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I beg to move,
That the Chairman do now report to the House that the Committee recommend that the Water Resources Bill ought to be read a Second time.
We have before us a very agreeable and relaxing morning, exploring some very interesting byways of a very complicated field of legislation. The story really goes back to the Water Resources Act, 1963, which laid down an entirely new machinery and a new code of licensing for controlling the abstraction of water. Section 27 of that Act, with which we are concerned in the Bill, relates to people applying to river authorities for a licence to abstract water and sets out the people entitled to obtain such a
licence. The one group of people with whom we are not immediately concerned in the Bill are licensees of right, who have certain existing rights to obtain a licence.
Apart from that group, all the people who apply for a licence must be in a position to use it. They must be either occupiers of contiguous land or, in the words of the Act, they must have or will have a right of access. The reason for that limitation is fairly clear. It was designed to stop licences going to people who had no bona fide interest in abstracting water, and to stop the development of a market, as it were—almost a black market—in licences, with speculators applying for licences and then trading them for their own advantage, when they had no real interest in obtaining water.
If the position were left like that the problem would arise of people who, although they did not have rights of occupation or of access, might have entered into negotiations for the acquisition of land. The problem with which we are concerned this morning arises from an assumption that, if a compulsory order was going to be made under the Water Act, 1945, to carry out works and acquire land compulsorily, that would be equivalent to negotiating for the acquisition of the land.
The difficulty really turns upon the meaning of the word "negotiating", and as to whether the threat of a compulsory order is negotiating. If an order is made or is threatened, does that amount to negotiation? It was assumed earlier that it did, but since then this problem has been raised. There has not been a court decision on it, but it was raised in a case in which the Tees Valley and Cleveland Water Board was involved. The discussion centred on other matters, but this is an issue on which some doubt was thrown.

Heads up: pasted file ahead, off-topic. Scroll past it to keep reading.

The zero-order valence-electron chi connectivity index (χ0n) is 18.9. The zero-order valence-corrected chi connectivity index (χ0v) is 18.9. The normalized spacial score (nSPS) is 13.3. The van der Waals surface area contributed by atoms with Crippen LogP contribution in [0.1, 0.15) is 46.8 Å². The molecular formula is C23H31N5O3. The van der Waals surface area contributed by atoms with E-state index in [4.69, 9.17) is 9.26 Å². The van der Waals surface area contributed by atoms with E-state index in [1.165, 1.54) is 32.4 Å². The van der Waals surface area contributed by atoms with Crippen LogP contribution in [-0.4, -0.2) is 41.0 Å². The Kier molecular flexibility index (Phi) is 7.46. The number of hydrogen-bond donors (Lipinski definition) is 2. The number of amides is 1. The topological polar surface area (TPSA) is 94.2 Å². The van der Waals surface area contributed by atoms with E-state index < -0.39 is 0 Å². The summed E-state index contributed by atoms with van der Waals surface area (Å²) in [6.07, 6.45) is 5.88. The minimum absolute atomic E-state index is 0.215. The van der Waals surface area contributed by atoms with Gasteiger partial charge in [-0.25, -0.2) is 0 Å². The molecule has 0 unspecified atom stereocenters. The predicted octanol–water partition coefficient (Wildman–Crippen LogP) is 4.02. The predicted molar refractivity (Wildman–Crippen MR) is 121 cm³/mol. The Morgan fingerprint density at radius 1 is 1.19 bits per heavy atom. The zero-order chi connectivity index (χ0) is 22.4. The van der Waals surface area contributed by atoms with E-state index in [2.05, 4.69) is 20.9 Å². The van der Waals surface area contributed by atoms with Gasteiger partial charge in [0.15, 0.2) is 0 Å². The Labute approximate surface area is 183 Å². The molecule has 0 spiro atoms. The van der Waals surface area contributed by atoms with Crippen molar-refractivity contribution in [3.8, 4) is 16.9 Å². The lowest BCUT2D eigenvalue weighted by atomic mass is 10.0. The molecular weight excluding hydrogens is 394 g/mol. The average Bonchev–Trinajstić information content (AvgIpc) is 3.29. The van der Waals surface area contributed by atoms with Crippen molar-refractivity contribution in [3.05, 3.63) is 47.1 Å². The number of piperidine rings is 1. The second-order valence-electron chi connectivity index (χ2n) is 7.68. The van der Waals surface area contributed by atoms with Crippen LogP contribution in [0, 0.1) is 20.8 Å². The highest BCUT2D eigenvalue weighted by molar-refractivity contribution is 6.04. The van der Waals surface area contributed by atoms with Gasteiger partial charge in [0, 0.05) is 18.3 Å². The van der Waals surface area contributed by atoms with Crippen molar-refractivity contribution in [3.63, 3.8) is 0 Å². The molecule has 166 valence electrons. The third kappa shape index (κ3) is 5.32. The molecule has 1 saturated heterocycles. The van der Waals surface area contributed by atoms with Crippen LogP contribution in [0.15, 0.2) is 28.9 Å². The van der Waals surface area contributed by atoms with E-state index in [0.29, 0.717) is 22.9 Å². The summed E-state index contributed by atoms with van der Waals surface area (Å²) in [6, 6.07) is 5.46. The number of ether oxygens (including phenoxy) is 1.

The effect has been that, in order to protect themselves, river authorities and water boards, have tended to promote Private Bills, rather than use the machinery laid down in the Act. That does not seem to be in anybody's interest, except possibly the Parliamentary Bar, because the whole object of this kind of legislation is to cover the points and to prevent each case being subject to expense and delay, and also to prevent the taking up of Parliamentary time by Private Bills. But, as I said, the river authorities and water boards have felt they should have these Bills as an insurance and a protection.
This is our dilemma. One cannot get a licence unless the owner is prepared to negotiate, but it would be unconscionable to acquire land compulsorily before there was a certainty of getting a licence. That would mean that some land might be taken which there was really no case for taking, because there was no chance of getting a licence. If we do not do something about this position we shall prejudice the landowner, and it might well lead to unnecessary compulsory acquisition. Therefore, it is in no one's interest to leave the position as it is.
I direct the attention of the Committee to Clause 1(1,b) which says:
… the compulsory acquisition by that person of land of that description either has been authorised or can be authorised and has been initiated.
That brings in the possibility of having a locus to get a licence, even though one is still at the early stages of initiating compulsory proceedings. The Committee will probably want to know that, in general terms, this is not retrospective. But if the period for challenging the Order has expired, and there is therefore a de facto licence in existence, such a licence will continue.
Looked at as a whole, this is a reasonable proposal to make, and it is in everybody's interest. I do not know of any opposition in principle to what is contained in the Bill, but there have been suggestions that we should have launched on a much more comprehensive review of the 1963 Act while we were about it. That is a view which any outside person might reasonably be expected to take. But anyone who knows the workings of the House, not only in terms of Parliamentary time but in terms of that even rarer commodity, the time of skilled Parliamentary draftsmen, will know that once one departs from a very narrow point and starts on a general review of an Act one can go on and on without being able to stop.
The effect would have been that we would not have got this at all, because we should not have had the expert advice that we needed in order to get a Bill drafted. Therefore, we should have lost the opportunity for getting this Bill quickly, which is in everyone's interest. It would be a dog-in-the-manger attitude for the Committee to adopt—that because we would like a great deal more than is in this Bill we should therefore have nothing at all. This is the kind of Bill where a discussion in this sort of Committee is very valuable, as it enables us to examine the problems. This is a necessary piece of legislation and I hope that the Committee will support it.